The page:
This monitoring regime extends to 98% of the countries in the world and safeguards against the proliferation of chemical weapons. But it suffers from two blindspots. First, there’s the handful of countries that have refused to ratify the treaty. Egypt and Syria have refused to join until Israel, which has signed but not yet ratified the treaty, joins the nuclear non-proliferation treaty as well. This link has created an impasse in a region perpetually locked in impasses. North Korea never responded to OPCW invitations to discuss the issue, and other non-signatories, such as Angola, Burma and South Sudan, betray little credible evidence of stockpiles.

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The second blindspot is little known and perhaps even trickier to resolve. There is an old battlefield in Belgium where munitions from World War I once rained down in incredible amounts, Osborne says, “over 10,000 in a single six-hour battle.” Roughly one in ten of those munitions landed with a thud. “These are called duds,” Osborne says, and to this day, Belgian farmers pull duds out of the soil at a rate of roughly one ton per day. They stack them in tidy piles at the ends of their fields, where, every morning a bomb disposal team will get in their trucks and collect the weapons, “like a reverse milk run,” Osborne says.

“These are rusted lumps of metal,” Osborne says. “In many cases it’s like archaeology.” The inspectors would begin with a simple question: “What is this?” Then the guessing game would being. “Um, it looks like a French 15 cm projectile by this feature and this feature, probably chemical filled.’” One in 20 weapons carried chemical agents that still have the potency to kill to this day. “There are people that are killed every single year picking this stuff up and moving it.” Not just in Belgium, either. “Hundreds of thousands of tons were dumped in the Baltic,” Osborne says. “Panama also. Oh yeah.”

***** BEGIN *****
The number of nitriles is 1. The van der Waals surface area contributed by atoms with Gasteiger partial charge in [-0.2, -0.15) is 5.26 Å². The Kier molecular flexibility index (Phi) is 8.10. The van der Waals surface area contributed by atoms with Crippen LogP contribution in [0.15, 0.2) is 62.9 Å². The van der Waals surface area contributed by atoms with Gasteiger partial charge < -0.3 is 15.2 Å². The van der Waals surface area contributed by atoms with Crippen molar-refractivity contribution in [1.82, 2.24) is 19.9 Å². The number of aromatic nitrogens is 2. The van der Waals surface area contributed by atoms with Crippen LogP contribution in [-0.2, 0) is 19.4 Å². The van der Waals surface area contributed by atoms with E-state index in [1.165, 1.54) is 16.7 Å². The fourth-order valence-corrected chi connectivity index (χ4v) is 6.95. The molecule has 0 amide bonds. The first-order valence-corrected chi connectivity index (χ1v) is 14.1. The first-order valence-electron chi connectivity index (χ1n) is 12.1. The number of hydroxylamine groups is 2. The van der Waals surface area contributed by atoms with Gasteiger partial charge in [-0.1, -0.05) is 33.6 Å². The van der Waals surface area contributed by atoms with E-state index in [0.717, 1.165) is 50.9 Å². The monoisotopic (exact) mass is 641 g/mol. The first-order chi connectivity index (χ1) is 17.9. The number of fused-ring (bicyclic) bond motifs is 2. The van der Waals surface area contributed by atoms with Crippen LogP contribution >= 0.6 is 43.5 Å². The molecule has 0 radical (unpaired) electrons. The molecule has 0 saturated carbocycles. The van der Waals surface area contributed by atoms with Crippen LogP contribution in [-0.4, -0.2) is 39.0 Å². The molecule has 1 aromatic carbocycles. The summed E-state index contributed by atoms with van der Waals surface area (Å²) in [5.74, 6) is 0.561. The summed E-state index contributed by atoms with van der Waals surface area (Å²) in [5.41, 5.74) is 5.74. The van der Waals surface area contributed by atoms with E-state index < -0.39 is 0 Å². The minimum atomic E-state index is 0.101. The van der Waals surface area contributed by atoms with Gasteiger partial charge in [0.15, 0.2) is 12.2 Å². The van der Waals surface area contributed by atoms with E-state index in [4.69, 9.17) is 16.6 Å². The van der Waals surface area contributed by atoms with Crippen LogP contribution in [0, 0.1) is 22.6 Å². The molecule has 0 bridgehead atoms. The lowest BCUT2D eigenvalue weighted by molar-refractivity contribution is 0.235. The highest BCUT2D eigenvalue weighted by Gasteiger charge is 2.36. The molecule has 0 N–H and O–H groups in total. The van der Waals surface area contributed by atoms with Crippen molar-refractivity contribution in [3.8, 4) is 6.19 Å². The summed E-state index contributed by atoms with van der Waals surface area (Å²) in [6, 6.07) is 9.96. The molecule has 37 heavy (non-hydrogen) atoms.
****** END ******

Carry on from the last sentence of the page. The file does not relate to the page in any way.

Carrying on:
The U.S., U.K. and Canada wanted to ensure that chemical weapons would work against the Japanese in a tropical environment, so they leased an island 30 miles off of Panama’s coastline, bombarded it, and left it. The Japanese, for their part, fired 500,000 to 1.5 million chemical weapons in China, which still turn up in fields to this day. Osborne says that for the field in Belgium, at least, “they’re making progress,“ adding, “Still, this is after 90 years.”

Even if every country signs up for the treaty, declares their stockpiles, submits to inspections and destroys them on schedule, chemical weapons may still not be fully eradicated from this earth so long as a Belgian farmer, ploughing his field, can turn up a reminder of the horrors from a distant battle, when the world was just beginning to awaken to the nightmare of modern warfare. A century later, we’re still absorbing the shock.